Billed as the biggest garden project in Europe, RHS Garden Bridgewater is due to open this summer thanks to the help of green fingered volunteers.
The giant new garden, spread across 154 acres on the site of Worsley New Hall, is the RHS’s first new garden in 17 years and is expected to attract a million annual visitors.
The Guardian have listed Salford and RHS Garden Bridgewater as an ethical destination in their alternative hotlist of where to go on holiday in 2020, because the project “celebrates inspiring conservation” and it’s a community project that is “making a difference to people and the planet.”
Other places with ‘inspiring conservation’ included Slovenia, Rotterdam, Menorca, Copenhagen, Vienna, Finland, Portugal, Sri Lanka, Montana, and Vancouver.
Richard Green, the head of Bridgewater, told The Guardian: “There is no other garden like this in the north-west of England, not on this scale. It is a mix of stunning horticulture and a place for people.”
Community really is at the heart of this garden project. More than 700 volunteer gardeners have been busy Manchester bees, and GPs are already prescribing gardening activities to people who are struggling with mental health, mobility problems and other conditions.
Referred patients can plant hanging baskets, make bug hotels, go on woodland walks or join tai chi and yoga sessions in the new wellbeing garden.
Young people have also been helping in the garden under the National Citizen Service. Soon there will be classrooms and a learning garden – about 7,000 local schoolchildren will be invited every year – and apprenticeship schemes.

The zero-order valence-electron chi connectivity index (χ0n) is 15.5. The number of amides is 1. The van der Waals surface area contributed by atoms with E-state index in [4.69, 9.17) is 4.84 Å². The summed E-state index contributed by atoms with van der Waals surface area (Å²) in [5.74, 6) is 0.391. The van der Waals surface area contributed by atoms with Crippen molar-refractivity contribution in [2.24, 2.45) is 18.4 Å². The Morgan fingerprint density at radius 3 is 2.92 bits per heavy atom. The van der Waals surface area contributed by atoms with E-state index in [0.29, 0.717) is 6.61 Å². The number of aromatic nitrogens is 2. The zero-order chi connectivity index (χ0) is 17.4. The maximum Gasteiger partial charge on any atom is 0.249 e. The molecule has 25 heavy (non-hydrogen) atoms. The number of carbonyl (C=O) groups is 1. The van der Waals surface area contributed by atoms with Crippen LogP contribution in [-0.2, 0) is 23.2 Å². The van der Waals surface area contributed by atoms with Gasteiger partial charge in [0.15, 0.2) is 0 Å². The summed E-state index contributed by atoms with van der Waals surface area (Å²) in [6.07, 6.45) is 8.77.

Adults can garden in community allotments in the walled garden, and four of the plots will be dedicated to growing produce for a local food bank. There are also demonstration areas to inspire visitors to transform their own gardens.
“This garden is a dream come true not just for the UK but especially for the North West,” said BBC Gardener’s World star Carol Klein.
The new garden is expected to generate just shy of £14m a year for the local economy in the next decade and introduce over 300 new jobs in the area.
“It’s a vital project for the advancement of horticulture, for local employment and to engage local communities in gardening. So good for the body, soul and spirit. That’s why it’s imperative to do whatever we can to help the RHS bring it to life.”
Key features include a kitchen garden, providing fruit and vegetables for the cafe; a Chinese garden created with Greater Manchester’s Chinese community; and a calming “paradise garden” with a huge pond within a walled garden.
A wild woodland play area with hobbit holes, a bug garden and a low ropes course is designed to help children of all ages get outside, connect with nature and socialise away from screens.
RHS Garden Bridgewater opens in summer 2020. There’s free entry for RHS members, and for Salford residents every Tuesday for the first year. Everyone else can have two free visits a year.
Want a sneak preview? You can book a behind the scenes tour online now, but don’t delay, there are limited places on each tour and tours will only run till March 2020.
Pictures credit RHS Garden Bridgewater